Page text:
Too much emphasis on one skill set – While employers look for expertise in a field, they also want well-rounded candidates. More employers are looking for a blend of technical skills and skills typically associated with liberal arts (creative thinking, communications, critical-thinking, etc). Make sure that you’re pursuing learning experiences that will convey both to an employer. While the thought of more classes after graduating may not be top of mind for recent college grads, two-thirds of employers say they’d be more likely to hire someone who supplemented traditional coursework with Massive Open Online Courses (MOOCs).
Other mistakes we’ve found from past research:
Spamming employers with the same resume/cover letter – This is a surefire way to get your resume placed in the “No” pile. You need to customize your application for every employer. Pay attention to keywords the employer uses in the job posting and pepper those into your resume as it applies to your experience. It will help rank your resume higher in employer searches. But don’t overdo it. Copying and pasting large amounts of text from a job posting will send up a red flag.
Coming to the interview with no knowledge of the company – You never want to be in a position where the employer asks you what you know about the company and you answer with a shrug or blank stare. Do your homework. Check out the company’s Website, familiarize yourself with its products, services and culture, search for recent company announcements and news articles, etc., and reference your findings during the interview to showcase your knowledge about the company.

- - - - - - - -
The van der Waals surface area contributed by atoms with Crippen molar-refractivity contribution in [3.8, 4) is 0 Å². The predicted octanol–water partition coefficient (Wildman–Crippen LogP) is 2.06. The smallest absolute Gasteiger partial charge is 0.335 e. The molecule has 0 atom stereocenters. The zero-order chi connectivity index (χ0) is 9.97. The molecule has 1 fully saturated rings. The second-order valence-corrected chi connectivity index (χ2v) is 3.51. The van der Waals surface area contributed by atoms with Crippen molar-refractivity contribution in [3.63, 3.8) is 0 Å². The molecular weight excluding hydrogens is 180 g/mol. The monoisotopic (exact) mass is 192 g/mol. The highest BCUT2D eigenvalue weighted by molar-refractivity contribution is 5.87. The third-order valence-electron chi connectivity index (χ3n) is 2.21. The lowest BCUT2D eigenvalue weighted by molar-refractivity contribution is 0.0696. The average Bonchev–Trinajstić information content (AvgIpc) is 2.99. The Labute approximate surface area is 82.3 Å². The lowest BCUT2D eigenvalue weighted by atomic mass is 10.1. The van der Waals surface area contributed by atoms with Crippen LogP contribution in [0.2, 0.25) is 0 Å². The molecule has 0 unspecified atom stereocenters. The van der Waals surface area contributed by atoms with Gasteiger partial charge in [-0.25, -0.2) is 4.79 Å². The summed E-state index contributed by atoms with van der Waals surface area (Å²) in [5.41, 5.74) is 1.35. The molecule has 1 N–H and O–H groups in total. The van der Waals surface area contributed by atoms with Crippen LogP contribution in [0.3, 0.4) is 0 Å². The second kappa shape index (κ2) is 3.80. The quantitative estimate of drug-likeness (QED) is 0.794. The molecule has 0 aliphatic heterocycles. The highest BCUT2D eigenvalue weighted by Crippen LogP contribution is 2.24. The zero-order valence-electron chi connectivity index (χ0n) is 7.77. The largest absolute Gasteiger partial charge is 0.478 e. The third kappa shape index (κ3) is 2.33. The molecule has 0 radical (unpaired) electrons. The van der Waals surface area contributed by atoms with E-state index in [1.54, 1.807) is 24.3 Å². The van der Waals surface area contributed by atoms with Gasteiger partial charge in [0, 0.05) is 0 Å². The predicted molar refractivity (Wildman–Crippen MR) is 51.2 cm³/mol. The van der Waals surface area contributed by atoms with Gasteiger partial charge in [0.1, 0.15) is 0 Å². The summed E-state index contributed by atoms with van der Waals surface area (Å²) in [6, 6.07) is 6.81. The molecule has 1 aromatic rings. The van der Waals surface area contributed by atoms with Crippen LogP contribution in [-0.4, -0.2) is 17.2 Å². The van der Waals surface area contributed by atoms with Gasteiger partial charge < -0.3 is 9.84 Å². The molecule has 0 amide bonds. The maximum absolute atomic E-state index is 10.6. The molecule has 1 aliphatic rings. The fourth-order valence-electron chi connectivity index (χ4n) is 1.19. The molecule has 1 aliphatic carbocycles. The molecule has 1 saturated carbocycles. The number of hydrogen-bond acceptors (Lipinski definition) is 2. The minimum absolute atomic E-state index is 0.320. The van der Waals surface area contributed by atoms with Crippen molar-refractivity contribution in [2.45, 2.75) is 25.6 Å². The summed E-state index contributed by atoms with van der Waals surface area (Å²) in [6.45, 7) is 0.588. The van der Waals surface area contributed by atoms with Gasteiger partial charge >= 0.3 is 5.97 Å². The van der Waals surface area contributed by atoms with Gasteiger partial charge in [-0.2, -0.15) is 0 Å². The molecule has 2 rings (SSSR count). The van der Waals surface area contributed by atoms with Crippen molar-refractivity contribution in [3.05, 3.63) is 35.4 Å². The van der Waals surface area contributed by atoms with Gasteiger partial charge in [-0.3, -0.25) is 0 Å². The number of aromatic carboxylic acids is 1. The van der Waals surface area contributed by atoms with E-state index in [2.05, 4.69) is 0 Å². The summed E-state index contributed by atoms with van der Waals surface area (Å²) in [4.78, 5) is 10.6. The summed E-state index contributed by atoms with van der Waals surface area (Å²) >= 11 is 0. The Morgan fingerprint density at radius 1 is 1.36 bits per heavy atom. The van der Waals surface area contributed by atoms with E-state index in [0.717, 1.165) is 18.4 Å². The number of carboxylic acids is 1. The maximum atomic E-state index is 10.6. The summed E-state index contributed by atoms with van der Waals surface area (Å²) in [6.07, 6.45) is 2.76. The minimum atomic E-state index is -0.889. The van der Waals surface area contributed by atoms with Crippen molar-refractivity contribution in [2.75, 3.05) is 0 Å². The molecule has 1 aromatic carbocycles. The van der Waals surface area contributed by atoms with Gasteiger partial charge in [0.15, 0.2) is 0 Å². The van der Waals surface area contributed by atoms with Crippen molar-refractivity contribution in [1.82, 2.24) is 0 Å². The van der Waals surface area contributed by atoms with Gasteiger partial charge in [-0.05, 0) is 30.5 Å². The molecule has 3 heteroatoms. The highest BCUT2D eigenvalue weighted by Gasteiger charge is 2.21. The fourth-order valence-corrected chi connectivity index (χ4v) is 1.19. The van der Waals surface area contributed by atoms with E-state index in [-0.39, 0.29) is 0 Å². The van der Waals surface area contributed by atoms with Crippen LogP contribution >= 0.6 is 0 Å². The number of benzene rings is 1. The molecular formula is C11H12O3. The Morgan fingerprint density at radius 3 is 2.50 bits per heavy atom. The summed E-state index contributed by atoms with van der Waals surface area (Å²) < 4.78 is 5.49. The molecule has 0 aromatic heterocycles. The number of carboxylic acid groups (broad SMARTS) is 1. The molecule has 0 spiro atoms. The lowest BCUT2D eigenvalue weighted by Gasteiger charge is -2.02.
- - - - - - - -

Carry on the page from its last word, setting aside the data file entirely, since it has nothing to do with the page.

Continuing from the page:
Not dressing appropriately – This seems like a no-brainer, but employers have shared examples of candidates coming to interviews wearing jeans, shorts, flip flops and pajamas pants. If you don’t show the employer that you’re serious about the opportunity, they won’t feel serious about you as a candidate. Err on the conservative side and wear a business suit or a nice pair of pants or skirt and button-down shirt.
Failing to remove unprofessional images or content from social media – Spring Break photos can come back to haunt you. If you don’t want a potential boss to see something, don’t post it online. It’s also a good idea to monitor what others are posting about you and ask them to remove anything that could be viewed as digital dirt by an employer.
Not asking good questions during the interview – You have to remember that you’re interviewing the company as well. Employers expect candidates to come in with thoughtful questions such as, “What are the company’s biggest growth opportunities and challenges?” or “How do you see this role contributing to the success of the overall organization?” Failing to do this could convey a lack of knowledge or enthusiasm.
Not turning off your cellphone or other electronic device during the interview – Employers have shared examples of candidates texting during interviews and answering calls or letting their phone ring incessantly. This is a major pet peeve for hiring managers. Make sure to turn off your mobile device or, better yet, leave it at home.
Failing to send a thank you note after the interview – If an employer has two equally qualified candidates and one sends a thank you note and the other doesn’t, the employer will be more likely to hire the one who took the time to follow up. A thank you note is great way to reiterate why you’re the best person for the job and should always be part of the job search process.